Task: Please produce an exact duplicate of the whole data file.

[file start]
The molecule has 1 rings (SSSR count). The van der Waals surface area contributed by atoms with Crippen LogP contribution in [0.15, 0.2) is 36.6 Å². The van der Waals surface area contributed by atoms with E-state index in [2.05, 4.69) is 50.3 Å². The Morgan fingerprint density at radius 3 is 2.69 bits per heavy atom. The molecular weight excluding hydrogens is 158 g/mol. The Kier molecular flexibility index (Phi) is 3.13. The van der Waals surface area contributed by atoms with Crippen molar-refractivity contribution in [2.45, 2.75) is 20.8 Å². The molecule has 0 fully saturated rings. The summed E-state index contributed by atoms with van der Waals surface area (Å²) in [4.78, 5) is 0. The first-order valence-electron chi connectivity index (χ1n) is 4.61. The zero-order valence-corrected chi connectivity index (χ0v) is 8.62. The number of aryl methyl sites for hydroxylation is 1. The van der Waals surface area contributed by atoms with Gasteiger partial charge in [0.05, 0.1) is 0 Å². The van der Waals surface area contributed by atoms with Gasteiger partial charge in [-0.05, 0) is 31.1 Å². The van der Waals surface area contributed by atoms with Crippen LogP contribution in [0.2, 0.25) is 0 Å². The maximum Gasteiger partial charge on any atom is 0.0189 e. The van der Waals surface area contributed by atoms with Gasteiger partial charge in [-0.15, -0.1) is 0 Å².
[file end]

The molecule has 1 rings (SSSR count). The van der Waals surface area contributed by atoms with Crippen LogP contribution in [0.15, 0.2) is 36.6 Å². The van der Waals surface area contributed by atoms with E-state index in [2.05, 4.69) is 50.3 Å². The Morgan fingerprint density at radius 3 is 2.69 bits per heavy atom. The molecular weight excluding hydrogens is 158 g/mol. The Kier molecular flexibility index (Phi) is 3.13. The van der Waals surface area contributed by atoms with Crippen molar-refractivity contribution in [2.45, 2.75) is 20.8 Å². The molecule has 0 fully saturated rings. The summed E-state index contributed by atoms with van der Waals surface area (Å²) in [4.78, 5) is 0. The first-order valence-electron chi connectivity index (χ1n) is 4.61. The zero-order valence-corrected chi connectivity index (χ0v) is 8.62. The number of aryl methyl sites for hydroxylation is 1. The van der Waals surface area contributed by atoms with Gasteiger partial charge in [0.05, 0.1) is 0 Å². The van der Waals surface area contributed by atoms with Gasteiger partial charge in [-0.05, 0) is 31.1 Å². The van der Waals surface area contributed by atoms with Crippen LogP contribution in [0.2, 0.25) is 0 Å². The maximum Gasteiger partial charge on any atom is 0.0189 e. The van der Waals surface area contributed by atoms with Gasteiger partial charge in [-0.15, -0.1) is 0 Å².